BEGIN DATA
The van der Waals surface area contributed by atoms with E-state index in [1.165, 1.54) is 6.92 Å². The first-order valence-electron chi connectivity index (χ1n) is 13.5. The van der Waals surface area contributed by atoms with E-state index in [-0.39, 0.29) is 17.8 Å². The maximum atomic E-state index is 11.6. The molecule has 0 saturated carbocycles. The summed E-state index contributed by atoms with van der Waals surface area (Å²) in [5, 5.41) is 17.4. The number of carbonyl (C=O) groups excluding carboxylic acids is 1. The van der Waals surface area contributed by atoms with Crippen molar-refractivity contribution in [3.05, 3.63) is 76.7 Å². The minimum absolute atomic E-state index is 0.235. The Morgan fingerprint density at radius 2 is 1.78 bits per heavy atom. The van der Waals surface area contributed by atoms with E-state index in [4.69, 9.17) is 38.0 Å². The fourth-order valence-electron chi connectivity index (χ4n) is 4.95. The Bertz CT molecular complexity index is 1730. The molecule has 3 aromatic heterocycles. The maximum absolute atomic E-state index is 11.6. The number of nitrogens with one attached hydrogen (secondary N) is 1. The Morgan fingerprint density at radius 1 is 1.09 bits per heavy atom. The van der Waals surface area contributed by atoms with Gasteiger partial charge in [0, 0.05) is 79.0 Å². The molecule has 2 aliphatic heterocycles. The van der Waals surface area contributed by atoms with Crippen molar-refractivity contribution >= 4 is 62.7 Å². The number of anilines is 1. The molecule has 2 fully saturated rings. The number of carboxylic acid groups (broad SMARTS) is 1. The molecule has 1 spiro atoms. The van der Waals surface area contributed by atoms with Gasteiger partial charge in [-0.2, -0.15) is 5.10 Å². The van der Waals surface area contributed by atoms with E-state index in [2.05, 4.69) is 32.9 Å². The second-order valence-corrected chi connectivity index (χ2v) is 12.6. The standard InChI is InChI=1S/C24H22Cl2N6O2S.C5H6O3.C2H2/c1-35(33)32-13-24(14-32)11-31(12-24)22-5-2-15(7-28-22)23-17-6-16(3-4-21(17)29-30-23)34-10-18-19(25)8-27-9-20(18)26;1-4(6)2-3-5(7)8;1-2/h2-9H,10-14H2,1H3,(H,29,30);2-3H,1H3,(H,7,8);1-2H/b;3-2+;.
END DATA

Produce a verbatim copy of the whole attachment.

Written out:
The van der Waals surface area contributed by atoms with E-state index in [1.165, 1.54) is 6.92 Å². The first-order valence-electron chi connectivity index (χ1n) is 13.5. The van der Waals surface area contributed by atoms with E-state index in [-0.39, 0.29) is 17.8 Å². The maximum atomic E-state index is 11.6. The molecule has 0 saturated carbocycles. The summed E-state index contributed by atoms with van der Waals surface area (Å²) in [5, 5.41) is 17.4. The number of carbonyl (C=O) groups excluding carboxylic acids is 1. The van der Waals surface area contributed by atoms with Crippen molar-refractivity contribution in [3.05, 3.63) is 76.7 Å². The minimum absolute atomic E-state index is 0.235. The Morgan fingerprint density at radius 2 is 1.78 bits per heavy atom. The van der Waals surface area contributed by atoms with E-state index in [4.69, 9.17) is 38.0 Å². The fourth-order valence-electron chi connectivity index (χ4n) is 4.95. The Bertz CT molecular complexity index is 1730. The molecule has 3 aromatic heterocycles. The maximum absolute atomic E-state index is 11.6. The number of nitrogens with one attached hydrogen (secondary N) is 1. The Morgan fingerprint density at radius 1 is 1.09 bits per heavy atom. The van der Waals surface area contributed by atoms with Gasteiger partial charge in [0, 0.05) is 79.0 Å². The molecule has 2 aliphatic heterocycles. The van der Waals surface area contributed by atoms with Crippen molar-refractivity contribution >= 4 is 62.7 Å². The number of anilines is 1. The molecule has 2 fully saturated rings. The number of carboxylic acid groups (broad SMARTS) is 1. The molecule has 1 spiro atoms. The van der Waals surface area contributed by atoms with Gasteiger partial charge in [-0.2, -0.15) is 5.10 Å². The van der Waals surface area contributed by atoms with E-state index in [2.05, 4.69) is 32.9 Å². The second-order valence-corrected chi connectivity index (χ2v) is 12.6. The standard InChI is InChI=1S/C24H22Cl2N6O2S.C5H6O3.C2H2/c1-35(33)32-13-24(14-32)11-31(12-24)22-5-2-15(7-28-22)23-17-6-16(3-4-21(17)29-30-23)34-10-18-19(25)8-27-9-20(18)26;1-4(6)2-3-5(7)8;1-2/h2-9H,10-14H2,1H3,(H,29,30);2-3H,1H3,(H,7,8);1-2H/b;3-2+;.